The connectivity of the porosity in cement-based materials has an impact on material durability, the interpretation of experimental measurements such as chemical shrinkage, and the timing of curing operations. While several techniques have been used to assess the connectivity of the microstructure (porosity), the interpretation of certain procedures is complicated due to the effects of specimen processing or the addition of chemical admixtures. This paper discusses capillary porosity depercolation in cement pastes as determined from measurements of chemical shrinkage, low-temperature calorimetry, electrical impedance spectroscopy, and x-ray attenuation. The experimental results are interpreted to identify the time of depercolation and parameters which influence the interpretation of each technique. The evidence provided by the experiments is that there exists a capillary porosity depercolation threshold around 20% capillary porosity in cement pastes. Further, the influence of capillary depercolation is demonstrated in terms of the reduction of the fluid transport properties of the material. Finally, special attention is paid to understand the influence of shrinkage reducing admixtures (SRAs) on the freezing behavior of cement-based materials.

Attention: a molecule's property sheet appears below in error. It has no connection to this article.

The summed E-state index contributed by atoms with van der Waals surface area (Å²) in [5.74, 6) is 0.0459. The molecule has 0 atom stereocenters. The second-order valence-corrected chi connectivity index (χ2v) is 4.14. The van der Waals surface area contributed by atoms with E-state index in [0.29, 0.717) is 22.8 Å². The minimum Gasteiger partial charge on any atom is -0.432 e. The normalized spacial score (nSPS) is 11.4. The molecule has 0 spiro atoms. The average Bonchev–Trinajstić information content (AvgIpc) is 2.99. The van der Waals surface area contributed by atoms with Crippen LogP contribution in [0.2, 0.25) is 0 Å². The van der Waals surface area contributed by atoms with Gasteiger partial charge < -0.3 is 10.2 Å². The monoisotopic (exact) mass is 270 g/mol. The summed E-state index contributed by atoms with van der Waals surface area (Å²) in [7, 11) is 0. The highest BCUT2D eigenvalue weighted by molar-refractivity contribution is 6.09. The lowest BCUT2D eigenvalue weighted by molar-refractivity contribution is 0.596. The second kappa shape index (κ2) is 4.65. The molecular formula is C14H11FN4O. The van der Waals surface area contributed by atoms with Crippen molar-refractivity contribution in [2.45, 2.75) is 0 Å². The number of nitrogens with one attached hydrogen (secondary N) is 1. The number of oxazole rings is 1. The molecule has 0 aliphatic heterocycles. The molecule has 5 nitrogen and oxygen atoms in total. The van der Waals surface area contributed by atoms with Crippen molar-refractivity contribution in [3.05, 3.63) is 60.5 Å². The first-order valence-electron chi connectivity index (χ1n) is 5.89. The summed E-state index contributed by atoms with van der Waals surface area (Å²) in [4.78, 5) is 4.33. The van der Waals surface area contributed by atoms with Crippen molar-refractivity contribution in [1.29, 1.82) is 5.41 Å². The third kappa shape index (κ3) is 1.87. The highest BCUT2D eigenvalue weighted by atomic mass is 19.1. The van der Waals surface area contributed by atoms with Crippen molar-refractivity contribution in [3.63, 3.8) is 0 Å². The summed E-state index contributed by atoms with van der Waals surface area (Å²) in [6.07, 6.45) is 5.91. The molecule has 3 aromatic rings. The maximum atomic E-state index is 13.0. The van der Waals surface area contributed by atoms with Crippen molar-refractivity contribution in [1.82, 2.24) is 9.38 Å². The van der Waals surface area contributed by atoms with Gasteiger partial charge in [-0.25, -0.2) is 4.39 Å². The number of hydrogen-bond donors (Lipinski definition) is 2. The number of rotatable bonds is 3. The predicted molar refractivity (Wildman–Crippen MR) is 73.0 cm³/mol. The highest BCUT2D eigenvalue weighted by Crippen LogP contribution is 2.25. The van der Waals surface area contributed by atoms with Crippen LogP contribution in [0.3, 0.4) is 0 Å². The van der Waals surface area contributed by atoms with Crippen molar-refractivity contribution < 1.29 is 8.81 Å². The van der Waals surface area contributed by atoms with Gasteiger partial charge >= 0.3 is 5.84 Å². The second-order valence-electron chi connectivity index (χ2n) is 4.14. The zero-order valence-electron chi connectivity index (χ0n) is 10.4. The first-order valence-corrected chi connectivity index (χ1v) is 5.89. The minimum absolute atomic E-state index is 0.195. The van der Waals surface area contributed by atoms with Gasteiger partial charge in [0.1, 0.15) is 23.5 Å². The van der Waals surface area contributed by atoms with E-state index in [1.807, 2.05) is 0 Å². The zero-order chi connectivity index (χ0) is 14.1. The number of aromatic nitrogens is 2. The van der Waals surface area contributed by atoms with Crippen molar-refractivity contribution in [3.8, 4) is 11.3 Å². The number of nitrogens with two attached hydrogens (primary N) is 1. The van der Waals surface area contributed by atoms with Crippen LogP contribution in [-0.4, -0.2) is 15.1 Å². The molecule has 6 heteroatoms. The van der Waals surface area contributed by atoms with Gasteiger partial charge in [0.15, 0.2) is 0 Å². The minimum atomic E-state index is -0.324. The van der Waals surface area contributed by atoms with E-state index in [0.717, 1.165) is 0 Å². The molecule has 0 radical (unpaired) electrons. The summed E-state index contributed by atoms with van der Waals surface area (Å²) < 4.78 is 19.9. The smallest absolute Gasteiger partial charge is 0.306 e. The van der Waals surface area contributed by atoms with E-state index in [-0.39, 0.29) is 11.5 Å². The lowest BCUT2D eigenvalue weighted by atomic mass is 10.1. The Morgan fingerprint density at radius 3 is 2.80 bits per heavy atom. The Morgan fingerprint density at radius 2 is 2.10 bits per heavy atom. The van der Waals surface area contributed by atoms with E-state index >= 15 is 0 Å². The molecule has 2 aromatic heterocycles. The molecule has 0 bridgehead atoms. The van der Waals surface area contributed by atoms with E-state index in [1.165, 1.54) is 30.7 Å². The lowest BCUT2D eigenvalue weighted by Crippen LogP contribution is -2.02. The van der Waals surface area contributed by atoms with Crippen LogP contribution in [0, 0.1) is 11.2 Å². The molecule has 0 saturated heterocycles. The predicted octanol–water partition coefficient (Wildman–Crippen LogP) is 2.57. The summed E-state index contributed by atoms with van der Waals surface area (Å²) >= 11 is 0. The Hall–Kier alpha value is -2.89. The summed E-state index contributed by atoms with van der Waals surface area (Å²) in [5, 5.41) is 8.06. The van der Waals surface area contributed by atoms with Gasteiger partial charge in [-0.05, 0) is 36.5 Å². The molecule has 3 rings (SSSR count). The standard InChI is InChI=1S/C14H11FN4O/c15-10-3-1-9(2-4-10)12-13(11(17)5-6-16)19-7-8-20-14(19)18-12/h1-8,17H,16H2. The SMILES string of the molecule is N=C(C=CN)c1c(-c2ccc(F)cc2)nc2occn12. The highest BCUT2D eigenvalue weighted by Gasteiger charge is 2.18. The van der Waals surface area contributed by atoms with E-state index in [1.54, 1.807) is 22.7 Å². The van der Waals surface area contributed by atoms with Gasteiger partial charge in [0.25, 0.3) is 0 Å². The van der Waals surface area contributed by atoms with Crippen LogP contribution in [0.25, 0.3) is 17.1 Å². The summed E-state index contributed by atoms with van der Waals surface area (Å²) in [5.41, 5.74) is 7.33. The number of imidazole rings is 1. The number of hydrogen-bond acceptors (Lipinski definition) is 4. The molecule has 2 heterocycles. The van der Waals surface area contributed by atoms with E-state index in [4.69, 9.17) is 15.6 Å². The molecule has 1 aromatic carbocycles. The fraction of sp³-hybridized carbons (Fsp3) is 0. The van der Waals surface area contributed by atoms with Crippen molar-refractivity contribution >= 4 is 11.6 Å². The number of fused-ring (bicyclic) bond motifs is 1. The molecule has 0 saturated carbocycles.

Citation: Cement and Concrete Research
Pub Type: Journals
chemical shrinkage, fluid-transport, depercolation, capillary porosity, hydration, shrinkage-reducing admixture